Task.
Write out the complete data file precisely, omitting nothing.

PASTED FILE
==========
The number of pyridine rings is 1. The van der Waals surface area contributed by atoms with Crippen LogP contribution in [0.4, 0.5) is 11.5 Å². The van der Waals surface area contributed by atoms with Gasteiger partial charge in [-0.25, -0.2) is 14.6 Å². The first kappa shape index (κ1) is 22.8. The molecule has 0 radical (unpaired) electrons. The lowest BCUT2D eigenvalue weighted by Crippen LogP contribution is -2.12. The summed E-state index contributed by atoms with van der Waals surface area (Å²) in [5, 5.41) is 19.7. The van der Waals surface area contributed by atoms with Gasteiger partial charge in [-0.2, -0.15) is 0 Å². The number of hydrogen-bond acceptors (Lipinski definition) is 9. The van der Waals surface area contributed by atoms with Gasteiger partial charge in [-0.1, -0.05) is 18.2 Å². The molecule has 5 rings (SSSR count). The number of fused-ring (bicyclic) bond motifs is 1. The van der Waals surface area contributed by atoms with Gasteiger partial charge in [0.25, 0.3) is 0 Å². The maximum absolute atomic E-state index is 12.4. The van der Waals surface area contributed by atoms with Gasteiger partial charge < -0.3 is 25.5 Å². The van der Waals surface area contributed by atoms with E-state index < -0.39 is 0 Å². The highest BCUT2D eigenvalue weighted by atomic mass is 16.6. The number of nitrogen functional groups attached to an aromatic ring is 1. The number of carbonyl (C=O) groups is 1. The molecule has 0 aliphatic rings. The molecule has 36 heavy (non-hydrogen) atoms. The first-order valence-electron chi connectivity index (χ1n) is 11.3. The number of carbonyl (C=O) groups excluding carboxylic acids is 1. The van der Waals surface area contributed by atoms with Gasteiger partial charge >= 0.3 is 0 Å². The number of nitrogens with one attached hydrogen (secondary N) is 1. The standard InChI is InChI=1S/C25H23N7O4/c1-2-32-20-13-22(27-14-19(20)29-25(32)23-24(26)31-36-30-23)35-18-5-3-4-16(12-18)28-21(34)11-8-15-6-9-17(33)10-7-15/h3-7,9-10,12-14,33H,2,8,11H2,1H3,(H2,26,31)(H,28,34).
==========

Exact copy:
The number of pyridine rings is 1. The van der Waals surface area contributed by atoms with Crippen LogP contribution in [0.4, 0.5) is 11.5 Å². The van der Waals surface area contributed by atoms with Gasteiger partial charge in [-0.25, -0.2) is 14.6 Å². The first kappa shape index (κ1) is 22.8. The molecule has 0 radical (unpaired) electrons. The lowest BCUT2D eigenvalue weighted by Crippen LogP contribution is -2.12. The summed E-state index contributed by atoms with van der Waals surface area (Å²) in [5, 5.41) is 19.7. The van der Waals surface area contributed by atoms with Gasteiger partial charge in [-0.2, -0.15) is 0 Å². The number of hydrogen-bond acceptors (Lipinski definition) is 9. The van der Waals surface area contributed by atoms with Gasteiger partial charge in [-0.1, -0.05) is 18.2 Å². The molecule has 5 rings (SSSR count). The number of fused-ring (bicyclic) bond motifs is 1. The van der Waals surface area contributed by atoms with Gasteiger partial charge in [0.25, 0.3) is 0 Å². The maximum absolute atomic E-state index is 12.4. The van der Waals surface area contributed by atoms with Gasteiger partial charge < -0.3 is 25.5 Å². The van der Waals surface area contributed by atoms with E-state index < -0.39 is 0 Å². The highest BCUT2D eigenvalue weighted by atomic mass is 16.6. The number of nitrogen functional groups attached to an aromatic ring is 1. The number of carbonyl (C=O) groups is 1. The molecule has 0 aliphatic rings. The molecule has 36 heavy (non-hydrogen) atoms. The first-order valence-electron chi connectivity index (χ1n) is 11.3. The number of carbonyl (C=O) groups excluding carboxylic acids is 1. The van der Waals surface area contributed by atoms with Gasteiger partial charge >= 0.3 is 0 Å². The number of nitrogens with one attached hydrogen (secondary N) is 1. The standard InChI is InChI=1S/C25H23N7O4/c1-2-32-20-13-22(27-14-19(20)29-25(32)23-24(26)31-36-30-23)35-18-5-3-4-16(12-18)28-21(34)11-8-15-6-9-17(33)10-7-15/h3-7,9-10,12-14,33H,2,8,11H2,1H3,(H2,26,31)(H,28,34).